The Clothing Thief

I’ll always remember my beloved Gran describing my excitement the night my little sister was born. I was staying the night at Gran and Grandad’s house and was apparently “up and down like a yoyo” all night, repeatedly asking in anticipation if my baby sister was here yet in five minute intervals.

It is a fact that a girl’s little sister is her first best friend. We spent all our time together as kids; building huts, putting on little shows for our parents and going on adventures. Our imaginations played together nicely and our quarrels were always short lived.

She was the brains, I was the rule breaker. At two years old she was reading to me, and by three I had stuck her tongue in the tap. When I was about seven we created our own language. We were unique children; our favorite thing to do was reenact Cats the Musical. I still hope that one day (when I’m no longer pregnant and can cartwheel without breaking myself, my child and the furniture,) we will master the Mungojerrie and Rumpleteazer dance.

I grew up to be a free spirited wild child. I left home at a young age, dropping out of high school and university. My sister, on the other hand, stayed home through her early teens and did what all good girls are supposed to do. This year, just before her eighteenth birthday, she took the big step of leaving the nest and now resides in a different city to study design. I can easily say it’s probably one of the proudest moments of my life.

Being born on the 29th of February means that my baby sister will always remain my “baby” sister. She’s off to college at, technically, four and a half years old. This means two birthdays each year, (celebrating the last day of February and the first day of March!) And double presents for extra- special “real” birthdays. So there really is no need to feel sorry for someone whose birthday only comes around every four years.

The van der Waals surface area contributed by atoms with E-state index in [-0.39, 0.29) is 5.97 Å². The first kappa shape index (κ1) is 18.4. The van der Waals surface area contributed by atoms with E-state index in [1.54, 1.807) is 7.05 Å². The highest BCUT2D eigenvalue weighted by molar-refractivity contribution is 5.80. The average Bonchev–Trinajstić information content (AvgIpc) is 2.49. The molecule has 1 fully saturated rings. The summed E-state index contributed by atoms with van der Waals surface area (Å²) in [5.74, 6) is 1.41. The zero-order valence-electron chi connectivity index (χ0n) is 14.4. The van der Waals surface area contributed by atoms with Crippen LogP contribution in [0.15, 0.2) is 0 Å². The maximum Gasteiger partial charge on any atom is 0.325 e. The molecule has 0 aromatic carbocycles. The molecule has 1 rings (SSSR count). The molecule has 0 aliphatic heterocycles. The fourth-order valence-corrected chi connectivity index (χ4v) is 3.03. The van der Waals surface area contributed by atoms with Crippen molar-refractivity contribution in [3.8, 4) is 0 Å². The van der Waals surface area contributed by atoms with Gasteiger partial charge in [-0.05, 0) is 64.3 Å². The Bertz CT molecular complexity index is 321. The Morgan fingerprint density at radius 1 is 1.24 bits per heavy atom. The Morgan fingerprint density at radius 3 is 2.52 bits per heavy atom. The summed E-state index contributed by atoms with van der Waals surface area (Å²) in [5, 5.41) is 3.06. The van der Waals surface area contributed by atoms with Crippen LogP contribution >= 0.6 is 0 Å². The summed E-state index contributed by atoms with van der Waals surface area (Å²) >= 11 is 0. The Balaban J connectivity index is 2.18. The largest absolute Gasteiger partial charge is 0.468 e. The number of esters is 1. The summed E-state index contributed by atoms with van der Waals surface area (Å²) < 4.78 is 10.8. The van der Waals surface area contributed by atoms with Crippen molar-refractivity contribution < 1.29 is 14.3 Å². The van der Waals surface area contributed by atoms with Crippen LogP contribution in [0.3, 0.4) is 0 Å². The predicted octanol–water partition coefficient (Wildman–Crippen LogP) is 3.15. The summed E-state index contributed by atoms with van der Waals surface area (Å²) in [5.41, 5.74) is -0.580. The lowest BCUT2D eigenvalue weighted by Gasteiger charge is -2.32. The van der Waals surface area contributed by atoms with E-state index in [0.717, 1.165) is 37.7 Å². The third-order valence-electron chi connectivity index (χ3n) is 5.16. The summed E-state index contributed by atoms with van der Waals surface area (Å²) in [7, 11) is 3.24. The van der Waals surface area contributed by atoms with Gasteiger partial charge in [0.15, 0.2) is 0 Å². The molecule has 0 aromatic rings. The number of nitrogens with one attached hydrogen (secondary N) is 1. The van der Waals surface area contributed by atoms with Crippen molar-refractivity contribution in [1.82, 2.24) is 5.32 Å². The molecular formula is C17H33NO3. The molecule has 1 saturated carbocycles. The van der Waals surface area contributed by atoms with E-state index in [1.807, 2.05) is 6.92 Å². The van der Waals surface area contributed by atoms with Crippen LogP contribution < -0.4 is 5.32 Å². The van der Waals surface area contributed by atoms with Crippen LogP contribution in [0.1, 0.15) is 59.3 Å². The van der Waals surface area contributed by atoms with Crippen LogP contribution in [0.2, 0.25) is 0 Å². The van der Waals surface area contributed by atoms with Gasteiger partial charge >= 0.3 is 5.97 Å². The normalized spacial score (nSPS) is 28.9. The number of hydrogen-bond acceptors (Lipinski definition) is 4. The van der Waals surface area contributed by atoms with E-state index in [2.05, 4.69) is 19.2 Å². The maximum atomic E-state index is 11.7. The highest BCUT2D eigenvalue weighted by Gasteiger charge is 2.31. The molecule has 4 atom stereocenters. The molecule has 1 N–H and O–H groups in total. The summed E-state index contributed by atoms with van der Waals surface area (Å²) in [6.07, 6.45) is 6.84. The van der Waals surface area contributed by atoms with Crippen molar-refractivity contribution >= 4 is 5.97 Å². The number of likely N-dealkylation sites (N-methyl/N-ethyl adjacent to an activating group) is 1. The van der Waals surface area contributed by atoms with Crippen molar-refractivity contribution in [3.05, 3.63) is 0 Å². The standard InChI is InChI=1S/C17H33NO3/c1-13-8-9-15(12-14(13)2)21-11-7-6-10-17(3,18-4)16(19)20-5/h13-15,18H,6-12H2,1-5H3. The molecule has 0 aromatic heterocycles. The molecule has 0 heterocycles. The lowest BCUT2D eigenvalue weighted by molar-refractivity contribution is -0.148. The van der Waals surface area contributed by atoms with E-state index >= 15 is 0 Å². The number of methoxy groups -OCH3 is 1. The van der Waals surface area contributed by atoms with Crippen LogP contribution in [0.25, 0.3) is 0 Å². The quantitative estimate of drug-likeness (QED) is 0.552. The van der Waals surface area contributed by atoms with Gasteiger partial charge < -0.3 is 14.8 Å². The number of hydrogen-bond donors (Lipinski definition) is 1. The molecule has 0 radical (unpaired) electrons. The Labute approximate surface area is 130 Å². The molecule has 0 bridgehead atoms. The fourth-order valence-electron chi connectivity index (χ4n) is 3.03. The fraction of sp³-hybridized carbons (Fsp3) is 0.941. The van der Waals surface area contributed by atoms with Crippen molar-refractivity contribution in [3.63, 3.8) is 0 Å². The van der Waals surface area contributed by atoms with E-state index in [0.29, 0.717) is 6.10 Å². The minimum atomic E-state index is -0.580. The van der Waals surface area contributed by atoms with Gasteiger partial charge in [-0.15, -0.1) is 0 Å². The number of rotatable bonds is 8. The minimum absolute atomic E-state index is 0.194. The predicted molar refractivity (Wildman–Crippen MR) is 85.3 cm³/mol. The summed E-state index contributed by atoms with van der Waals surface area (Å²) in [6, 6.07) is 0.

On the day she left I handed her an envelope. Inside it was my best steak recipe, a poem about making the most of each moment, and a list of big-sisterly advice, including a warning about boys with their cooties, hangover cures, and how to live comfortably  on the “student diet” of two minute noodles. Dear Lord, I hope she paid attention.

I’m not really meant to look up to my little sister. Being the role model is supposed to be my job. But I gotta say, if there’s anyone I’d want to be like, it’s her; from her calm, cool nature and patience, her intelligence, humor, and kick-ass style, right down to her floral Doc Martins. She’s pretty darn cool.

So for this month’s article on somebody who inspires me, here’s a quick few questions with my gorgeous sister before she gets back to studying or cooking mi goreng or whatever it is students do.

What is the best piece of advice you ever recieved, and who was it from?
“Love what is.” – Something our Mum taught me.

What is the best decision you ever made? The decision to be myself at all times.

If you could tell yourself five years ago just one sentence, what would it be? “Keep going.”

Name a book you have read that has made a difference to your life
What I Talk About When I Talk About Running- Haruki Murakami. It’s like a memoir by a writer I really like. His writing style changed the way I think about literature in general, and in this book his way of looking at life is influential, which is to just keep going. “Pain is inevitable, suffering is optional.

If you could take one thing back, what would it be?

Nothing at all?



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